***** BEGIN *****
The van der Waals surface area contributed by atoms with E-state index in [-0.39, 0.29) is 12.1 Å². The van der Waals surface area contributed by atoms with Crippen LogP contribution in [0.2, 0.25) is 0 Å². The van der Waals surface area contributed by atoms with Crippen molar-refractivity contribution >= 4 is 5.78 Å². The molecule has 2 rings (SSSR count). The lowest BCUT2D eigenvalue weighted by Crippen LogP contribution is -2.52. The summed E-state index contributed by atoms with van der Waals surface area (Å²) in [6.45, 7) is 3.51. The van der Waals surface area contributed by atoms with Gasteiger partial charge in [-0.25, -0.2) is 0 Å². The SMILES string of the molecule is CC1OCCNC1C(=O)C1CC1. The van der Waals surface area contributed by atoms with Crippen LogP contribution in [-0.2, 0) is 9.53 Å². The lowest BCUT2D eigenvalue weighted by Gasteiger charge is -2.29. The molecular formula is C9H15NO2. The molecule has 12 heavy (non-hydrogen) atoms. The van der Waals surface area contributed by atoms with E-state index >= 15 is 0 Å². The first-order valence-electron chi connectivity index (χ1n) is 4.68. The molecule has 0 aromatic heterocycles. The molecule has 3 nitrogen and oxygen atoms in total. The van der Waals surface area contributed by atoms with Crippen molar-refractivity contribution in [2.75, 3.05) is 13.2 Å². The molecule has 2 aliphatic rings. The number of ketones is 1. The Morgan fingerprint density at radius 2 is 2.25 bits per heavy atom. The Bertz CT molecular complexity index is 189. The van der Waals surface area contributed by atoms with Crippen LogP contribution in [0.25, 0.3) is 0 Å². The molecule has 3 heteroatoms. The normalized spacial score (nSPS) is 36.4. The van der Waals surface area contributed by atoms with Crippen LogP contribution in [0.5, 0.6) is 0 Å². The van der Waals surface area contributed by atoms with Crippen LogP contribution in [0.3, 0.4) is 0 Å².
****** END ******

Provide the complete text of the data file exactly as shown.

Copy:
The van der Waals surface area contributed by atoms with E-state index in [-0.39, 0.29) is 12.1 Å². The van der Waals surface area contributed by atoms with Crippen LogP contribution in [0.2, 0.25) is 0 Å². The van der Waals surface area contributed by atoms with Crippen molar-refractivity contribution >= 4 is 5.78 Å². The molecule has 2 rings (SSSR count). The lowest BCUT2D eigenvalue weighted by Crippen LogP contribution is -2.52. The summed E-state index contributed by atoms with van der Waals surface area (Å²) in [6.45, 7) is 3.51. The van der Waals surface area contributed by atoms with Gasteiger partial charge in [-0.25, -0.2) is 0 Å². The SMILES string of the molecule is CC1OCCNC1C(=O)C1CC1. The van der Waals surface area contributed by atoms with Crippen LogP contribution in [-0.2, 0) is 9.53 Å². The lowest BCUT2D eigenvalue weighted by Gasteiger charge is -2.29. The molecular formula is C9H15NO2. The molecule has 12 heavy (non-hydrogen) atoms. The van der Waals surface area contributed by atoms with E-state index >= 15 is 0 Å². The first-order valence-electron chi connectivity index (χ1n) is 4.68. The molecule has 0 aromatic heterocycles. The molecule has 3 nitrogen and oxygen atoms in total. The van der Waals surface area contributed by atoms with Crippen molar-refractivity contribution in [2.75, 3.05) is 13.2 Å². The molecule has 2 aliphatic rings. The number of ketones is 1. The Morgan fingerprint density at radius 2 is 2.25 bits per heavy atom. The Bertz CT molecular complexity index is 189. The van der Waals surface area contributed by atoms with Crippen LogP contribution in [0.25, 0.3) is 0 Å². The molecule has 3 heteroatoms. The normalized spacial score (nSPS) is 36.4. The van der Waals surface area contributed by atoms with Crippen LogP contribution in [0.5, 0.6) is 0 Å². The van der Waals surface area contributed by atoms with Crippen LogP contribution in [0.3, 0.4) is 0 Å².